top of page

Todd L.W. Doney

  • NicePng_website-clipart-png_3646778
  • Facebook
  • Instagram

Todd's L. W. Doney’s gallery work includes one person shows at the Morris Museum in Morristown, NJ., Broadfoot & Broadfoot, Soho, NY, Gallery MacEgan, Morristown, NJ, the College of Saint Elizabeth, Morristown, NJ, New Jersey City University, and at the Brickton Art Gallery, Park Ridge, Illinois. His paintings have also been exhibited at the Paterson Museum in Paterson, NJ, The Visual Arts Center of New Jersey, The Arts for the Parks National Competition in Wyoming, and the Society of Illustrators Annual Exhibitions in New York among others. Currently, Todd's work is being represented by Broadfoot & Broadfoot in Soho, NY and Boonton, NJ. His works are in public and private collections worldwide, including the Morris Museum, US Golf Museum, and in the collection of comic icon, Joe Kubert. Todd received his M.F.A. in Painting from New Jersey City University. Currently, he is an associate professor of art at the County College of Morris in Randolph, NJ, where he teaches drawing, painting, and foundation classes. Prior to that, he has held positions at New Jersey City University, Seton Hall University, The College of Saint Elizabeth and the American Academy of Art in Chicago.

todd doney.jpg


Q: What town do you live in?
A: Gillette, NJ.

Q: Where is your studio/place of work?
A: My studio is in my house.

Q: What is your art background/education/

A: I graduated from the American Academy of Art in Chicago (where I am from) and started my career as an illustrator. After many years of illustrating, I made a switch to Gallery work and teaching. I teach Art at County College of Morris and my artwork is being represented by Broadfoot & Broadfoot located in Boonton, NJ.

Q: How do you balance your time in the studio/in the workplace with other commitments?
A: I just do. When I need to paint, I paint.

Q: Has your practice changed over time? Why/How?
A: Of course, the change from being an illustrator to that of a gallery artist is considerable. The actual process of applying paint to canvas is similar, but choosing the subject was very different. Going from creating art for an editor and creating art for myself was very liberating. 

Q: What are you working on at the moment?
A: A few new paintings for my Boonton Gallery.

Q: What is your favorite thing about being in the arts? Least favorite?
A: My favorite thing about being in the arts is that I have a job that I love. Even when I’m involved with painting an image that I might not be thrilled with, a commission for instance, I’m still painting, and painting is great fun for me. My Least favorite thing is that Art is a tough occupation. It is very hard to make a living from just painting. 

Q: What inspires you? Who are your favorite artists/ artworks? Favorite museum/ gallery (outside of Morris County)
A: Some of my favorite artists are George Inness, John Singer Sargent, Claude Monet, John Henry Twachtman, John William Waterhouse, Edwin Austin Abbey and illustrators Mark English and Bernie Fuchs. Just looking at art from any of these artists makes me want to paint.

Q: What are a few of your big artistic career goals? What is your dream project?
A:  A few years ago, I had a solo exhibit at the Morris Museum. I would love to do that again. Maybe even at a bigger museum.

Q: How do you stay connected and up to date with the art world?
A:  I am always looking at art – in person view art in galleries and museums and online, I like to see what paintings have sold at auction or who is making noise at the art biennials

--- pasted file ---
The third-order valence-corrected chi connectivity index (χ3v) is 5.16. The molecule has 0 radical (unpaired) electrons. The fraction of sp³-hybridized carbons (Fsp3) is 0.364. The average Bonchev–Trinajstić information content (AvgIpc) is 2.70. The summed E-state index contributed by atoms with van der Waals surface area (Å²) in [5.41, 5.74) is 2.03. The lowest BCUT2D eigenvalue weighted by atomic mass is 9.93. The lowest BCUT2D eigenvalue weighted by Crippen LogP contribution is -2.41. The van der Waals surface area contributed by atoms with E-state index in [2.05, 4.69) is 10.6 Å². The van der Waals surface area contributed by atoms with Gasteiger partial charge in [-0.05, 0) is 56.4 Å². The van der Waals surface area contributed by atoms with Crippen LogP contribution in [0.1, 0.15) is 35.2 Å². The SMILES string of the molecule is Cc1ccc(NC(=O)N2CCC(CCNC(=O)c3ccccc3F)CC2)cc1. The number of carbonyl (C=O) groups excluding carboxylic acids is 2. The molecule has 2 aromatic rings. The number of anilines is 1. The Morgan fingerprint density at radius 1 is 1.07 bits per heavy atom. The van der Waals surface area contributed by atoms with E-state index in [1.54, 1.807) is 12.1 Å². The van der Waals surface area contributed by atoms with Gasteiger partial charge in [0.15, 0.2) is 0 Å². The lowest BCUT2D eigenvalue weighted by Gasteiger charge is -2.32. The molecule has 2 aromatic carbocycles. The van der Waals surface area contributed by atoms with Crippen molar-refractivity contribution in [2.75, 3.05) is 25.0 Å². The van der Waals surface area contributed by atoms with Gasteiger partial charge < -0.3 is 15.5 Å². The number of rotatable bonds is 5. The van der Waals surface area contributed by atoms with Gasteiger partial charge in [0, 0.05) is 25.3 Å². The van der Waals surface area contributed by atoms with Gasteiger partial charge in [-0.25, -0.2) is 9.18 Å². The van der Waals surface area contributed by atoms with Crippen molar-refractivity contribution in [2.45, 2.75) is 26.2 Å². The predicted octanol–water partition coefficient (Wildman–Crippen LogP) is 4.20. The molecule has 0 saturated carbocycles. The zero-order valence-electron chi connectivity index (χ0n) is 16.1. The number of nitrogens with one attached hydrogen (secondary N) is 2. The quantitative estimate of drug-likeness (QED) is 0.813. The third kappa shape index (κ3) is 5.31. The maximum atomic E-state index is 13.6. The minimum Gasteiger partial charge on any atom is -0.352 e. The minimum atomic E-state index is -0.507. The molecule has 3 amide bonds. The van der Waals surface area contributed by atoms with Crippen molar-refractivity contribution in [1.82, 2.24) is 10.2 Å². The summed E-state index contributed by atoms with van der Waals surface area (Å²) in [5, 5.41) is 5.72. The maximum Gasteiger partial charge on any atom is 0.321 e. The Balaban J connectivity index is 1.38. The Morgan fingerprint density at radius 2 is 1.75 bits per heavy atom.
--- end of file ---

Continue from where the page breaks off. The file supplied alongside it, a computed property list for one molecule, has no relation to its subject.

Q: When you are working through problems in your arts practice, who do you talk to? What is the best piece of advice you've been given? What advice do you have to give other artists? 
A: Usually my wife. She is also an artist. If she doesn’t like something in a painting, she will let me know. Then we argue about it, but she is usually correct.

Q: What memorable responses have you had to your work? 
A:  Oh, I don’t know. If you hear of something, let me know.

Q: Do you have any exhibitions/events/
performances coming up? 

A:  Broadfoot & Broadfoot gallery has a few of my paintings on location and I am scheduled for an exhibit soon, but we don’t have exact dates yet. Also, my work can be seen on my Web Site –

Q: Where is your favorite place to find visual arts in Morris County?

A: Broadfoot & Broadfoot Gallery, County College of Morris’ Art & Design Gallery and the Morris Museum.

Q: What do you want others to know about your art practice/artistic themes/stylistic choices/materials you use? 
A: I consider myself to be a neo-impressionist/neo-realist. My work looks representational from a distance, but up close, the brush strokes are clearly visible showing the process. For my gallery work, I use oil on linen. However, I love many different media. My teaching demos include watercolor, pastels, colored pencil, charcoal, and gouache.

Trees Dec 13 1022 AM 40X60 oil on linen.jpg
TreesDec 13 10-07 AM 48x60 oil on linen.jpg
RiverOct7510PM60X60 oil on linen.jpg
SwampNov20645PM48 X48 oil on linen.jpg

Lightning Round

Q: What was the weirdest/worst “survival” job you ever had?

A: Cleaning the drains in a butcher department of a grocery store. Not fun.

Q: What is the perfect food?

A: Chicago Style Pizza!

Q: As a kid, what did you want to be when you grew up?

A: An artist or a baseball player.

Q: What is your most treasured possession?

A: Original paintings by illustrator Bob Peak and Watercolorist Irving Shapiro.

Q: Are you an early bird or night owl?

A:  I used to be a night owl and I was never an early bird. So now, I think I’m a day guy.

Q: What place would you like to visit?

A:  The countryside of Ireland. But it would be nice to see Venice again.

Q: What superpower would you have and why?

A: To fly. Then I wouldn’t be so nervous being on a plane.

bottom of page